A. Y. Jackson Park
A. Y. Jackson, a prominent member of the famous 'Group of Seven', lived and painted in Manotick from 1957 to 1962. His art was inspired by the landscapes and wildlife of Canada, and is featured in the National Gallery of Canada.
The Manotick Art Association championed the naming of A. Y. Jackson Park in the artist's honour. The riverside setting on "Manotick island" provides a place where many people go to paint, draw or photograph the picturesque Watson's Mill on the opposite bank. People often fish from the park's shore as well as from the Dam.
The park includes perennials, wildflowers, trees planted by members of the Manotick Horticulture Society. A gazebo overlooks the river and mill and benches provide a place to rest. A stairway leads to the water's edge. A number of very large stones have been specially selected and brought to the site to form a memorial garden where visitors can read about the life and times of the famous Canadian painter. The park promotes local history and nature interpretation.
In August 2016, a piano donated by the Riggs family to Pianos in the Park was placed in the gazebo for the summer with donations by local residents and businesses. (About $700 is required each year for moving, storage and tuning.) In 2017, the required money was raised again by the end of July and the "Gord Downey" tribute piano spent the rest of the summer in the gazebo. In 2019, a piano mysteriously appeared and no one knows who put it there!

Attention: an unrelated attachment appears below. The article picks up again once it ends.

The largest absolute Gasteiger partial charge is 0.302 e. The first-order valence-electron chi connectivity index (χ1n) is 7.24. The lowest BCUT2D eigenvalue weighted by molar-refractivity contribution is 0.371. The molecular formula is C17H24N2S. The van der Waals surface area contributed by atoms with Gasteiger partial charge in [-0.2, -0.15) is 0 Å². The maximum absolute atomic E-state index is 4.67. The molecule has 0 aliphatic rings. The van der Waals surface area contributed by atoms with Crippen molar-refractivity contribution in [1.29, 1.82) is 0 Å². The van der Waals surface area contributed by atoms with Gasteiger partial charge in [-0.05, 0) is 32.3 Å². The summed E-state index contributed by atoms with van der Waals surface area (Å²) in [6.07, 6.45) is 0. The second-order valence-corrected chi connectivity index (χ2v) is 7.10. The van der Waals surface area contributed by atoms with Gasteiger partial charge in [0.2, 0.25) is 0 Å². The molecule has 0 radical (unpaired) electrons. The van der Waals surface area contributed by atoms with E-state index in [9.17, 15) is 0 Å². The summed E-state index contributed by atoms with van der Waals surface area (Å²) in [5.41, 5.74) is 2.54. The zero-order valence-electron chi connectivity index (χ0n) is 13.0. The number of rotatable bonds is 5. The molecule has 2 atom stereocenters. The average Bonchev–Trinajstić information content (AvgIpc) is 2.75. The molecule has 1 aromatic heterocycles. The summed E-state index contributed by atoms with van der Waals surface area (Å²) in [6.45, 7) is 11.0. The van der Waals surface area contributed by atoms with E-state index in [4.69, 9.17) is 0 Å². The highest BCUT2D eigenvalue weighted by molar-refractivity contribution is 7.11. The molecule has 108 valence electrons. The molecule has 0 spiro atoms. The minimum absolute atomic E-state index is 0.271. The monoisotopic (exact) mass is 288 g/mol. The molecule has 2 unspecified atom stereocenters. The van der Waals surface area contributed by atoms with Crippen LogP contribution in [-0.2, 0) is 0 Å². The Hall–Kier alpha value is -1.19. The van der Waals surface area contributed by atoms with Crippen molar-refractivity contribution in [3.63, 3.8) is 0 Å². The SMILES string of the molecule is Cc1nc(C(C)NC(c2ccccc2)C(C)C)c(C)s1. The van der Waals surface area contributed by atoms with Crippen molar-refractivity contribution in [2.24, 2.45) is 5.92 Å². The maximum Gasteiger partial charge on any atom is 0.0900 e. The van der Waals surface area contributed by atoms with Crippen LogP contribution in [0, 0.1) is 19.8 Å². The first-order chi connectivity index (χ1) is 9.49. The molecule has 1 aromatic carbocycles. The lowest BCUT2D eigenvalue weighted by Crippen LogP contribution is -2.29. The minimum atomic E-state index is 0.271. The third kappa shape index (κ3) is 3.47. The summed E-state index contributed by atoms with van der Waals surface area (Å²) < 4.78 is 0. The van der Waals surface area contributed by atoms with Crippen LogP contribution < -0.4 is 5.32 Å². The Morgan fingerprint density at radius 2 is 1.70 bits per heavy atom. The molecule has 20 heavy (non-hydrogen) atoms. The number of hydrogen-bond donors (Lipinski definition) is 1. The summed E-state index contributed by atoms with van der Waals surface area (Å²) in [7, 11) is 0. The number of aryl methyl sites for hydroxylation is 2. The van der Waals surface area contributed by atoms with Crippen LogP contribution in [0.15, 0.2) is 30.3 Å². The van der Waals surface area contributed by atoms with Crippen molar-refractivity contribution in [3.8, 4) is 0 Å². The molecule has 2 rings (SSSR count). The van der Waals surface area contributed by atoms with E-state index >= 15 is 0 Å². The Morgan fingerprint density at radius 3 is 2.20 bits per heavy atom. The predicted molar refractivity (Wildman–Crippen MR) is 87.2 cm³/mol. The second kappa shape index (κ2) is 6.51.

On Arthur Crescent between Millview Street and Bridge Street. From the east end of the dam, walk left about 100 metres. The park extends to the gazebo on a high point facing Watson's Mill and to the shore of the back channel of the Rideau River. Note: dogs are not allowed in this park. [map]
A. Y. Jackson Park sod turning ceremony was held November 6, 2002 by the Manotick A. Y. Jackson Park Committee and Mayor Chiarelli of the City of Ottawa. The park was completed in 2004.
Jackson built a cottage on Highcroft Drive overlooking the Rideau River where he lived and worked during the 1950's and 60s. Jackson's last home is still configured the same, and his bright studio is currently used by an interior designer. A signed copy of Jackson's book "A.Y.'s Canada" donated by the family will remain in the studio if the cottage is sold. Jackson's niece still lives next door. (Sept/2012)